Singapore University of Social Sciences

Why Read?

Why Read? (HBC207)

Applications Open: 01 May 2024

Applications Close: 15 June 2024

Next Available Intake: July 2024

Course Types: Modular Undergraduate Course

Language: English

Duration: 6 months

Fees: $1391.78 View More Details on Fees

Area of Interest: Humanities and Social Sciences

Schemes: Alumni Continuing Education (ACE)

Funding: To be confirmed

School/Department: School of Humanities & Behavioural Sciences


HBC207 Why Read? traces the evolution of reading as an essential activity throughout the history of mankind. While the vehicle of information sharing may have evolved from cave paintings to handwritten manuscripts and from books to social media, much still rests on one’s ability to read in order for ideas to be communicated. This has remained unchanged through time. The course not only introduces students to the importance of reading in everyday life, it also seeks to show students how reading can bring about positive or negative consequences. Through the act of reading influential books, e.g., religious texts, the Communist Manifesto, etc we can be socialised to be good members of society or be radicalised to do unimaginable acts, and history is replete with examples. Lastly, reading – like exercise – can also have health benefits. Over the course of six weeks, students will come to appreciate that reading is a skill that is not only pertinent to the individual, but also to the community and society.

Level: 2
Credit Units: 5
Presentation Pattern: EVERY REGULAR SEMESTER
E-Learning: BLENDED - Learning is done ENTIRELY online using interactive study materials in Canvas. Students receive guidance and support from online instructors via discussion forums and emails. There are no face-to-face sessions. If the course has an exam component, this will be administered on-campus.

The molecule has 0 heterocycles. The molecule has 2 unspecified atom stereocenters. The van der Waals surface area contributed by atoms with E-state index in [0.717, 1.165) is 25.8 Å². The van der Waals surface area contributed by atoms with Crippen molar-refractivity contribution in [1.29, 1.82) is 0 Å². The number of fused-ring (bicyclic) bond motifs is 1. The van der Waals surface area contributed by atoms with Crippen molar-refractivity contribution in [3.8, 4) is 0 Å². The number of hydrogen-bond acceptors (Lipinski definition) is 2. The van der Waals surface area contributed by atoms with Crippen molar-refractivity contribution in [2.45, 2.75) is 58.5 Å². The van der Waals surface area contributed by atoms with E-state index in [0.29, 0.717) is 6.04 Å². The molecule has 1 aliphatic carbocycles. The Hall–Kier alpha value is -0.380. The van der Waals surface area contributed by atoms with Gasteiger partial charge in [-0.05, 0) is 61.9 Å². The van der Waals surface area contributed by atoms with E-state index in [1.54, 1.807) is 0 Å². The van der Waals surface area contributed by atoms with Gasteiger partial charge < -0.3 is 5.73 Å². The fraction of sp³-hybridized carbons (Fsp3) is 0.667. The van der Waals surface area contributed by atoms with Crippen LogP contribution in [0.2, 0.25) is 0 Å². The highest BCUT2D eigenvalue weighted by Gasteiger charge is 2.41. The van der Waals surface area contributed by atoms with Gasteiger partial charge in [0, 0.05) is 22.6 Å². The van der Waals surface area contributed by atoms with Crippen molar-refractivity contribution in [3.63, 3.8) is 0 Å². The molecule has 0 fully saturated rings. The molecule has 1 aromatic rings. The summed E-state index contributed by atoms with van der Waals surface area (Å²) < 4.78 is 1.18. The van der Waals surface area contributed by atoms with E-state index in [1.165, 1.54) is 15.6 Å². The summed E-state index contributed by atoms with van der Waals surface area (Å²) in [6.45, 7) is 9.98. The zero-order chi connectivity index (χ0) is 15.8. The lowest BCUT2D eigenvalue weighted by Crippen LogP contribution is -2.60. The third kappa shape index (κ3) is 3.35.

• Why Read?
  • Reading & Human Society
  • What Happens When One Reads?
  • Reading as Socialisation (1): Shaping How We Behave
  • Reading as Socialisation (2): Cultural Transmission
  • Reading as Communication (1): Propaganda
  • Reading as Communication (2): Radicalisation
  • Reading for Mobilisation (1): Social Movements
  • Reading for Mobilisation (2): Political Movements
  • Reading & Health (1): Longer Life Expectancy
  • Reading & Health (2): Social Isolation
  • Reading & Industry 4.0
  • The Future of Reading as an Activity

Learning Outcome

  • Recognise the pertinence of reading as a skill in everyday life.
  • Identify reading as a tool for positive and negative change.
  • Discuss why reading will continue to be relevant despite social and technological changes.
  • Describe how reading can shape one’s outlook, attitudes and behaviour.
  • Present the benefits of reading from a behavioural science perspective.
  • Show that reading is a social skill that can have both positive and negative consequences on society at large.
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